A short list of potential suppliers was identified and tender documents sent out, complete with the detailed specification. “We want a standard, five seat car, with no sunroof, manual window winder and a plain radio with no cassette player or plugs for  gizmos.” The list contained a further dozen or so additional economies that would drive the price of the vehicles down. The procurement team sat back and happily awaited the bids. They wondered if they might get some sort of award from central government for all the hard work they had put in to driving the cost down.

The day arrived when all the bids were due  back in.  As is traditional in some of the older public authorities, the bids were blessed by a senior commercial officer, before being handed out to the Tender Assessment Board. There were visible signs of dismay on the faces of the officials as it became clear that all the bids were priced well above normal retail prices for the equivalent cars.

The very first phone call to one of the bidders explained why this was the case. “We will have to produce new tooling for some of the body panels to eliminate the cut out for the sun roof” a sales manager explained. “Then, we will also need to redesign the door to take a manual winder, as the standard model comes with electric windows. So far, we have not been able to track down a radio player that meets your specification, but a supplier in Taiwan says he can produce a batch without CDs or other features – provided we pay for his set up costs.”  The explanation continued, with detailed explanations of redesign and retooling, line stoppages and changes to components.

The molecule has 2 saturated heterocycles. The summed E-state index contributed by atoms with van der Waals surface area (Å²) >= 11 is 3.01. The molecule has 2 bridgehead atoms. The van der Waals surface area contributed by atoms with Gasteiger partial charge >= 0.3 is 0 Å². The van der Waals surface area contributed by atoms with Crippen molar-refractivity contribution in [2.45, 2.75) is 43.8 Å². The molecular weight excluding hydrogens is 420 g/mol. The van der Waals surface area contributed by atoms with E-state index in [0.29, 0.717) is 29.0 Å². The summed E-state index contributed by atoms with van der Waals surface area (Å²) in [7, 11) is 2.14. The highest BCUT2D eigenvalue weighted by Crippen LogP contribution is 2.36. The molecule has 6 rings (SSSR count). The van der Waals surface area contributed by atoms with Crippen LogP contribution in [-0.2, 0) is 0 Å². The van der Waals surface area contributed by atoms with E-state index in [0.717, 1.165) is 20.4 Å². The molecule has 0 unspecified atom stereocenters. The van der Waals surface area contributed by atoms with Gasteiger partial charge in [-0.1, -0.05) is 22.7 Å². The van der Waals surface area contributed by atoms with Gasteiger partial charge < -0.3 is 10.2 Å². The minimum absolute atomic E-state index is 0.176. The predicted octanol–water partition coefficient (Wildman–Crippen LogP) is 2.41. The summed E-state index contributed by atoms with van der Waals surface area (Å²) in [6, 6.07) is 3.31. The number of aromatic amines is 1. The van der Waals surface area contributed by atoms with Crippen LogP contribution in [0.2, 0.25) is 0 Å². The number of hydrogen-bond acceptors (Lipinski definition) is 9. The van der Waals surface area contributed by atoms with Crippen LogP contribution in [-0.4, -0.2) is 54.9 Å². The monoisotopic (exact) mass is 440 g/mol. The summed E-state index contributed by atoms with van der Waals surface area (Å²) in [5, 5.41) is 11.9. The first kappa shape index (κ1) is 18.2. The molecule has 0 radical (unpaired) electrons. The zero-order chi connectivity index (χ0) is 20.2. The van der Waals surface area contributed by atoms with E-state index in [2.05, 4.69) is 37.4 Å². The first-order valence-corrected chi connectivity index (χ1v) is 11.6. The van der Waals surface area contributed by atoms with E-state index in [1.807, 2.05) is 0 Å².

I can’t vouch for the truth of this story. In re-telling it, I have probably added my own distortions. The important thing, though, is it demonstrates a dynamic that I have personally witnessed on dozens of real life public procurement projects. So was this down to the actions of lazy, careless and stupid civil servants? Well you might claim to have spotted some stupidity, but only with the benefit of hindsight. But can you honestly say that you would have noticed it if you were part of the team developing the requirements? Many of our greatest  opportunities for cost savings are lost not by incompetence or carelessness but by people working too hard and trying to be clever.